On Wednesday June 26 across California, we cheered the demise of Proposition 8 and rejoiced in the new federal recognition of married same-sex couples. What a day! I am still gratefully soaking up this new legal landscape.
How did we get here? In 2004, the Unitarian Universalist Legislative Ministry of California began work on marriage equality. California UU clergy went on marriage equality caravans. "Cottage Conversations" created awareness. We helped to pass groundbreaking marriage legislation and delivered 3,800 handmade Valentines to our governor asking him to stand on the side of love. When the movement turned to the courts, we filed a series of amicus briefs lifting up interfaith voices on behalf of religious liberty.
Finally, love and justice won. In May 2008, the California Supreme Court ruled that marriage could no longer be denied to same-sex couples. The weddings began, and same-sex couples gave voice to long-held vows of love and commitment.
Until November. when Proposition 8 passed, and the door was closed.
I know that LGBTQ people are far from the only minority who has been deprived of rights due to the fear of the majority. It was still hard to witness. Dueling lawn signs and arguments over the legitimacy of someone's family damage us all.
We were in the thick of it. Our UULM Action Network had been asked to manage the interfaith part of the "No on 8" campaign. From pastoral care for vulnerable families to clergy witness and relentless phone banks, we were put to the test. As people of faith, we refused to demonize those who opposed us.
While we lost the Prop 8 vote, we "lost forward." We built important capacity for change. Others learned from our loss. State by state, the tide has now turned, creating the conditions for justice. We are so grateful.
Change is incremental. It comes in conversations and court decisions. It comes from young people raised without fear and the bravery of elders. And, it comes by refusing to live in silos - by standing with immigrants, by working for voting rights, by knowing that we are all family.
The Supreme Court rulings on DOMA and Prop 8 provide a huge burst of hope and momentum. Let's use it. This week, the LGBTQ supportive community is needed to advance compassionate immigration reform so that all families can be safe.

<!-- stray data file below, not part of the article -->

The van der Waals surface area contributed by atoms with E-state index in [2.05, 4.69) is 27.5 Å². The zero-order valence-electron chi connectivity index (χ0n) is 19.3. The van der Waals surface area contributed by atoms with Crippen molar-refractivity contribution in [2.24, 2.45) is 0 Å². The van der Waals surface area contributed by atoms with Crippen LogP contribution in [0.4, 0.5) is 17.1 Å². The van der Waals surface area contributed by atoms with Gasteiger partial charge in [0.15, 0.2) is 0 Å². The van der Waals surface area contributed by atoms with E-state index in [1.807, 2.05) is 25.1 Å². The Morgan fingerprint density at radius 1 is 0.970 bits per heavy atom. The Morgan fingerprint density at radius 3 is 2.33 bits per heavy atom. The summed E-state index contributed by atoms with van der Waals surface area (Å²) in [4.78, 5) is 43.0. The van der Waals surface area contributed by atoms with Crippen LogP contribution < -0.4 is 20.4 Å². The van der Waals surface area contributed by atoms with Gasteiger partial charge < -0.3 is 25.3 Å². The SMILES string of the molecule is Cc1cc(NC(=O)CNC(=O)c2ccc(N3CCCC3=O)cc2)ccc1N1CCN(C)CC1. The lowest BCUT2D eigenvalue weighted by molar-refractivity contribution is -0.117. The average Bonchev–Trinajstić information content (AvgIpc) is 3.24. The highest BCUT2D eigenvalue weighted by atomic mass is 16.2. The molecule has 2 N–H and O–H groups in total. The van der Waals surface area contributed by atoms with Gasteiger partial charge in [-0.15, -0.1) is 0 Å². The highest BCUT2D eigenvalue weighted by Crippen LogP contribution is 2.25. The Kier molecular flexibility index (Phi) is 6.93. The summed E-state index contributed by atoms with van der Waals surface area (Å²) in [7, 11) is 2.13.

Justice is a shared garment. Let's keep weaving the fabric of love.
Rev. Lindi Ramsden
Senior Minister & Executive Director
UU Legislative Ministry of California
Join UUs, LGBT and allied groups, grassroots leaders and families around the state on the day of decision from the Supreme Court on Marriage Equality. Whether to celebrate, mourn or organize, we will need to be together! Find a Decision Day event near you, or organize one and post it.
The map below shows all of the events planned in the state. Plan to attend an event near you or organize one and post it! (Map from United for Marriage: Decision Day):
View map United for Marriage: Decision Day in a larger size.
After the decision is released, follow the dialogue and analysis at SCOTUS Blog, the Supreme Court of the United States Blog.
Prop 8 harms religious freedom. UULMCA and other faith partners in CA filed an interfaith amicus brief in February in the US Supreme Court; the brief argues that Proposition 8 is unconstitutional because it threatens religious liberty. The Supreme Court decision in both the Hollingsworth v Perrry case (Prop 8) and the DOMA cases will have a profound impact on the rights of LGBTQ people and on our democracy.
Read our Interfaith Amicus Brief before the US Supreme Court.
Many thanks to our attorney Eric Isaacson for his outstanding brief!
For nine years, UULMCA has been blessed Eric's talent and commitment. He has filed amicus briefs that have argued, with great historical grounding, legal acumen and persistence, that same-sex couples deserve equal treatment under the law, and that denying access to marriage for same-sex couples is an issue of religious freedom.
Read a wonderful tribute to Eric's work and partnership with UULMCA published June 13 in the UU World article by Elaine McArdle.
- February 28, 2013
- US Supreme Court - Hollingsworth v Perry